The best books on crony capitalism

Paranjoy Guha Thakurta Author Of Gas Wars - Crony Capitalism and the Ambanis
By Paranjoy Guha Thakurta

The Books I Picked & Why

The Age of Surveillance Capitalism: The Fight for a Human Future at the New Frontier of Power

By Shoshana Zuboff

The Age of Surveillance Capitalism: The Fight for a Human Future at the New Frontier of Power

Why this book?

Surveillance Capitalism is a path-breaking work that highlights how a clutch of international digital monopolies are modifying our behaviour and predicting our preferences in a way in which human nature is threatened. The accumulation of vast wealth and the power that accompanies it enables a few corporate conglomerates to influence not only what we watch, hear and read but also anticipate our decisions and, in the process, are enabled to earn super-profits. This new era of capitalism is marked by extreme concentrations of information and knowledge with no democratic oversight, Professor Shoshana Zuboff convincingly argues. Her book may appear intimidating to some because of its size (nearly 700 pages) but is lucidly written and comprehensible for even a lay reader. 


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The Billionaire Raj: A Journey Through India's New Gilded Age

By James Crabtree

The Billionaire Raj: A Journey Through India's New Gilded Age

Why this book?

American author Mark Twain had described the last decades of the 19th century as the Gilded Age in the United States, a period when on the surface everything appeared to be glittering like gold concealing the filth and ugliness that lay beneath. British journalist and academic James Crabtree, now based in Singapore, believes that the last few decades in India closely resembles the Gilded Age of the US. His 357-page book is filled with dozens of anecdotes about some of India’s most wealthy individuals such as Mukesh Ambani, Gautam Adani, and Vijay Mallya. His meetings with them and his detailed descriptions of their lifestyles and demeanour make for racy reading. 

A disclaimer: Crabtree has described in flattering terms his meeting with this writer and referred to some of my articles and books.


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A Feast of Vultures: The Hidden Business of Democracy in India

By Josy Joseph

A Feast of Vultures: The Hidden Business of Democracy in India

Why this book?

This book describes in fascinating detail several episodes of crony capitalism in contemporary India. The author focuses on the intimate nexus between big business and politics that shapes economic policies and covertly funds elections, often to the detriment of the interests of underprivileged sections of society. Drawing on his experience as an investigative journalist, Josy Joseph delineates corporate rivalries, the activities of shady lobbyists and recounts financial scandals. A riveting read.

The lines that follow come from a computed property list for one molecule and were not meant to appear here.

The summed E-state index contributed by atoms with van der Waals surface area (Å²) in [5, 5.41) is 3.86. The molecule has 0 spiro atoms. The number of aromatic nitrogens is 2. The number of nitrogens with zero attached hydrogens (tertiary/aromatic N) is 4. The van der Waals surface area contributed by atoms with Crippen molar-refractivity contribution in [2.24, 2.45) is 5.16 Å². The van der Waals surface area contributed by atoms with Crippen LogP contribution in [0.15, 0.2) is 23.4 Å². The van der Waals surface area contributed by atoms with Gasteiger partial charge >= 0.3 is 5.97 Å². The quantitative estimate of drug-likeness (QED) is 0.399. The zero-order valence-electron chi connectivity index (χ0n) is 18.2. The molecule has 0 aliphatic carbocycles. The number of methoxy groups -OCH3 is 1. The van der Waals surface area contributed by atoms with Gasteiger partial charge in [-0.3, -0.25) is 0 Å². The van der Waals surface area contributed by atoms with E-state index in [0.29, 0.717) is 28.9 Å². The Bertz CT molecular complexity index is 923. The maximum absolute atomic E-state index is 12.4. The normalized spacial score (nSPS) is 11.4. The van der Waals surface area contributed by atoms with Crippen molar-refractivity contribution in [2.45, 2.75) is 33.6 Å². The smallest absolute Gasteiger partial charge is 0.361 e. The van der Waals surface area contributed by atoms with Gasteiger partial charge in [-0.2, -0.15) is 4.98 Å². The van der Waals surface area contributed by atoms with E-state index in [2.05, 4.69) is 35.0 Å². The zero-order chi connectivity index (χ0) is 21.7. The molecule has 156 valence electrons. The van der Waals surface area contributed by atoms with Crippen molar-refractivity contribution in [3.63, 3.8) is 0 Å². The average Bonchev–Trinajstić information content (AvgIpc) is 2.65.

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Treasure Islands: Tax Havens and the Men who Stole the Worl

By Nicholas Shaxson

Treasure Islands: Tax Havens and the Men who Stole the Worl

Why this book?

This book paved the way for several other publications and reports that examine how tax havens are misused by rich individuals and corporate entities and private trusts and to legally avoid as well as to illegally evade taxes. The taxes not paid could have been used for supporting social welfare schemes and infrastructure projects that benefit ordinary people. In this manner, tax havens deepen and widen inequalities of income and wealth and concentrates economic power in the hands of crony capitalists.

Nicholas Shaxson’s book was of immense help to me when I wrote with Shinzani Jain a book titled Thin Dividing Line: India, Mauritius and Global Illicit Financial Flows published by Penguin Random House in December 2017.


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India: The Wasted Years

By Avay Shukla

India: The Wasted Years

Why this book?

This book is a series of essays that were originally blogs, written by a retired civil servant. These essays have been arranged not in a chronological sequence but under subject-heads, making them a cohesive commentary on the times we live in, in India, about which the author writes. While not a work of history, the book is instead the shout of a wounded civilisation. These essays will find place in the annals of India’s evolution through the 21st century. Uncompromising in his analysis, the author studiously cites the dark clouds of political, social, and economic failures, that seem to be without the proverbial silver lining. Disclosure: I am the publisher of this book.


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